I mean, I love office supplies and stationery and pens and planners, but… I’m not a high end collector, but I also don’t just buy anything shiny at the Target Dollar Spot, which seems to be the two most vocal extremes. I don’t care for the Pilot Frixion pens either, which might be as blasphemous as saying I don’t care for Mont Blanc. I can find no other fans of my favorite pens even in the most vocal stationery communities and as for planners? I’m not buying an Erin Condron. Ever. I don’t constantly buy new ones or spend hours washi-taping and stickering my weeks. Which makes me kind of an outlier in those groups, too. Continue reading
I was trying to explain this last night to friends; I have a love-hate relationship with Miami. It has tons of culture and a thriving arts community, cool architecture — art deco, Mediterranean, modern…certainly some of their newer buildings around Miami-Dade county are more visually appealing than some of the boring boxy glass towers Broward has let get thrown up — funky signage, diversity of people and activities… There’s a lot to see and do and experience and a vibrancy you can feel. It’s also full of the most insane traffic this side of L.A., terrible drivers, illogical parking — when you can find it, — rudeness and entitlement stemming from that sort of obsession with hyper-coolness I can’t begin to understand. Continue reading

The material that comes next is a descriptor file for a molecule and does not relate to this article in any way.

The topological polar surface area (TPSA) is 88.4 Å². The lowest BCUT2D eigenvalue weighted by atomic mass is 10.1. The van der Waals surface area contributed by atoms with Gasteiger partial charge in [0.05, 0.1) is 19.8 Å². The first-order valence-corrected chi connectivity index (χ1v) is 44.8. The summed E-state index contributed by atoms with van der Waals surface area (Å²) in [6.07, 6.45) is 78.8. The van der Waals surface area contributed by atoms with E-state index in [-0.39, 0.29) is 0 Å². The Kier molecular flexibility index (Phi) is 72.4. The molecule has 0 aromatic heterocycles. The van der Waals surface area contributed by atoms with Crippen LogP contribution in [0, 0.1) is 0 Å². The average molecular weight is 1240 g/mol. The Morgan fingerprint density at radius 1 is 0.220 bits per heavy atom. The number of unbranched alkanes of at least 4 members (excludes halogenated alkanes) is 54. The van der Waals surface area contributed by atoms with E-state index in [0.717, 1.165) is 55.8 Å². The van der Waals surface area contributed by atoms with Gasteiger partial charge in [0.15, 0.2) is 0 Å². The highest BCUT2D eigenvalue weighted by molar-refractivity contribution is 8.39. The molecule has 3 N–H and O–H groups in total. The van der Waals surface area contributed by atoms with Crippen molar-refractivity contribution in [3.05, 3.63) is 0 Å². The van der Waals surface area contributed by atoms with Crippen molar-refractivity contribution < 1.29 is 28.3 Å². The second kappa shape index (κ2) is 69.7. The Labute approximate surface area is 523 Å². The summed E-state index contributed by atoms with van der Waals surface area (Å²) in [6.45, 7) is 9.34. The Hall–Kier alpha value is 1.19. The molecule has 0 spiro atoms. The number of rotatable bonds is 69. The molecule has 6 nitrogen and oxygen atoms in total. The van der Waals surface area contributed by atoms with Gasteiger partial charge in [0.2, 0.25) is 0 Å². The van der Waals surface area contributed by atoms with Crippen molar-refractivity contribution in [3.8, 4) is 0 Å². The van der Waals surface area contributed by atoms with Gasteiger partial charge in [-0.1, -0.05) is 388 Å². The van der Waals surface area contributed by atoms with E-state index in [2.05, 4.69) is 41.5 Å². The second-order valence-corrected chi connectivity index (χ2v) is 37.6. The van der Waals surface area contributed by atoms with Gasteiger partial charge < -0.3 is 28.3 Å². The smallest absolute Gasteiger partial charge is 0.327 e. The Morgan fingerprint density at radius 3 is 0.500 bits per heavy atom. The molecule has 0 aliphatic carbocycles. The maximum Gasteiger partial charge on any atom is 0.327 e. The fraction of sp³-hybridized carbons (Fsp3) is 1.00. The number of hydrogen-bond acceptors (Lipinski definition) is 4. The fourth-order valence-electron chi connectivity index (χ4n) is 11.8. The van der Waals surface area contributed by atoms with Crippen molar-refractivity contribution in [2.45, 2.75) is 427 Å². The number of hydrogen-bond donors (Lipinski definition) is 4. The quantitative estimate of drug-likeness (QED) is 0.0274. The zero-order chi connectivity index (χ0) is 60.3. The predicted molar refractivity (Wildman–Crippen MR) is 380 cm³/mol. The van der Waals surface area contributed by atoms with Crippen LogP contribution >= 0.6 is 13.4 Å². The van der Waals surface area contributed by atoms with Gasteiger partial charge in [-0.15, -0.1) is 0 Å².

I think it’s time we admitted, as a nation, that we have a problem. I mean, if I can find all of the following in a matter of minutes, we are clearly overworking ourselves and then, because we know we’re working ourselves into early graves and we still have a healthcare/insurance system that rewards us for being wealthy and healthy and never using either, we elevate the notion of “working hard” while denigrating those who actually do.
Let’s start this off with what I think has become painfully, bleeding-on-the-floor obvious, but may still be a little fuzzy to others: There is no “right way.”
Maybe there used to be. I mean, for most people. Back in our parents’ or grandparents’ generation, depending on how old we are and when those people had kids — which is probably about the same range for 80+% of them because that was the “right way” to do kids back then, — there may have been a right way for almost everyone. Sure, if you were some sort of maverick, or too mentally ill to blend in, or were in some other way “different” or “defective,” which, let’s face it, for that generation was pretty much the same thing unless you were super wealthy (and maybe even then, you just got better shock treatment). Continue reading